I will happily admit that I despise the vast majority of current pop songs. They are, as you say, not my thing, nor are they ever likely to become my thing. My taste in music is varied, weird, and frequently unpredictable.
But I do read a lot, and inevitably I read about music. I happened to spend an enjoyable hour reading through this article by Martin Seay earlier – warning: it is very, very long – and I particularly picked up on his dissection of the Beyoncé song, Single Ladies (Put a Ring on It).
The idea of anything written by Beyoncé having hidden depth is, well, frightening to me – but I’d put that down to my natural adversion to most pop music. Mr. Seay puts forward some quite interesting explorations of a song called TiK ToK by Ke$ha (how I wish I was making that up) and how it compares to the Beyoncé single, among other things, and the conclusion seems to be that the Ke$ha song is eminently hateable because it’s about as deep as a puddle on a sunny day.
He has this to say about Single Ladies, though:
Then there’s the way the meaning of the refrain—all the single ladies, put your hands up—blurs and broadens as the song proceeds. The line is of course lifted from standard-issue Friday-night club-DJ patter: an ostensibly playful exhortation for eligible women to identify themselves as such. This moment in a DJ set always comes off as icky, anything but playful, a moment of peak social coercion; it suggests that single women are to be regarded as public property, or that they have (or are) a problem that needs to be solved, or even that they’re simply present (Ladies’ Night!) as prospective quarry for the hapless prowling menfolk who by this point in the evening can’t be trusted to take aim at appropriate targets without a little help. “Single Ladies” sets out to divert and defuse the line’s coercive function, not so much by recontextualizing it through wit or double-entendre—a trick which can only work within the fictional world of the song—but instead by repurposing it along with the gesture it prescribes: we’re asked to see the single ladies’ hand-raising not as an act of acquiescence to or participation in a social ritual that objectifies them, but instead as a celebratory assertion of individual and collective agency…
…The degree to which “Single Ladies” has succeeded in accomplishing its implicit aims is, I humbly submit to you, pretty freaking extraordinary. Let’s set aside for a moment the VMAs and the Grammys, the globe-spanning dance craze, the millions in revenue from album and single and download sales, and consider a single achievement: it is now next to impossible for any DJ anywhere to unselfconsciously command all single ladies within earshot to put their hands up—at least not without the DJ then immediately playing Knowles’s hit, which will proceed to reassure those single ladies that everything is all good, that they have nothing to worry about, and that they should pay no mind to the drunk jerks and enjoy spending time with their girlfriends. This is one of those rare cultural phenomena that can legitimately claim solid practical value: the differences between it and, say, Lincoln’s second inaugural address are not those of quality but of scale. “Single Ladies” is a work of art and a feat of rhetoric that has made the world concretely better.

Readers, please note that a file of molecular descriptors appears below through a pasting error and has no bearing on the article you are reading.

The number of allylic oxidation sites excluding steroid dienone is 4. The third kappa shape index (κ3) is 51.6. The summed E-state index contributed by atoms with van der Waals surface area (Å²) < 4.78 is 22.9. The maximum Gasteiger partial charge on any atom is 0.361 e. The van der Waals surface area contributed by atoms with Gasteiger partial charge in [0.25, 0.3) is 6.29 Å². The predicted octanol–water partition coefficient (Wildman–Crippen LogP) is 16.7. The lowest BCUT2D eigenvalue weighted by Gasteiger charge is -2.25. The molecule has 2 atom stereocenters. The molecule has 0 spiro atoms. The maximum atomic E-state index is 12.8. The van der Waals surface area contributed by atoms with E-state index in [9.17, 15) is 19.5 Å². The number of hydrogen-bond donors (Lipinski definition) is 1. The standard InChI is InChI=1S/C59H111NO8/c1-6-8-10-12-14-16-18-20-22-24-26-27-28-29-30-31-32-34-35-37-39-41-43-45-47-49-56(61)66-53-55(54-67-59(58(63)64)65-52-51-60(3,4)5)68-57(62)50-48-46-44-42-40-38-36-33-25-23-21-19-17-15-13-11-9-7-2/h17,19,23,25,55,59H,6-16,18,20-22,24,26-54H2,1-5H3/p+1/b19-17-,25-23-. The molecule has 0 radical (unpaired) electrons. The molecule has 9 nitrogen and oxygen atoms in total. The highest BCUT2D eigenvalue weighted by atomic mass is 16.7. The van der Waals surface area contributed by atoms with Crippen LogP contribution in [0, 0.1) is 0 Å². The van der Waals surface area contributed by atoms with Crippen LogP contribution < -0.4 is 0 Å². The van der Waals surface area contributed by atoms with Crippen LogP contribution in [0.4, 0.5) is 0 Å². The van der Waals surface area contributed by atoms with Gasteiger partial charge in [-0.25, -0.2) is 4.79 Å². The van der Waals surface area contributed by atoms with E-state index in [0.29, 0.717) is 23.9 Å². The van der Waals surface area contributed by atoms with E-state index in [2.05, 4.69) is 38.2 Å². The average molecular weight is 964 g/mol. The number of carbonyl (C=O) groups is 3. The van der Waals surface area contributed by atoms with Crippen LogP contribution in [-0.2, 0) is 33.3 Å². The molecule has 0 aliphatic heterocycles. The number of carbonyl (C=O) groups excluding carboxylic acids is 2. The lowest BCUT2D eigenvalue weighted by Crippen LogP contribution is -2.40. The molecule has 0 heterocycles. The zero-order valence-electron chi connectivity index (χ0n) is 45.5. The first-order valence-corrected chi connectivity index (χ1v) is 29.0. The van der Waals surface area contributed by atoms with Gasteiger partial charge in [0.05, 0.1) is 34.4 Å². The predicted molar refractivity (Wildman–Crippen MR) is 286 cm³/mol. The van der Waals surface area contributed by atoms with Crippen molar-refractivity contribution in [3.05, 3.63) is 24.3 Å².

The song annoys the hell out of me, but still – I wouldn’t normally consider work like that to actually have any deeper meaning, and the article at least made me take a second look. Mainstream media doesn’t naturally lend itself to depth, in my opinion, although obviously it’s not completely adverse to it. The question I would ask, in fact, is whether Mr. Seay is reading something into the song that isn’t there or wasn’t put there by Beyoncé; is there actually a hidden meaning, or is it accidental? I find it hard to say, because I don’t really have an unbiased view.
If there is a meaning there, was it intentional? Does it make the effects, as Mr. Seay describes above, any less valid?
If an outsider reads a certain meaning into a creative work that the author didn’t intend, is that meaning any less valid?
Anyone who’s studied Shakespeare in school would be aware of the dissection of hidden meaning in his work. I know I did, and most of the time I thought that we were searching for something that wasn’t really there. It was enough for me that the sonnets were beautiful, and so I didn’t need to know why he used this particular phrase or word. The same is probably true for Beyoncé’s fans, of course – do they care that Single Ladies might have deeper meaning? I’d say not really. But for someone like me, who’d normally ignore her entirely, the concept of there being a strong underlying message in her songs is fascinating. It’s simply not what you’d expect.
At any rate, having been introduced to the idea of greater depths in Single Ladies, I may be willing to give her other songs more than a outright dismissal.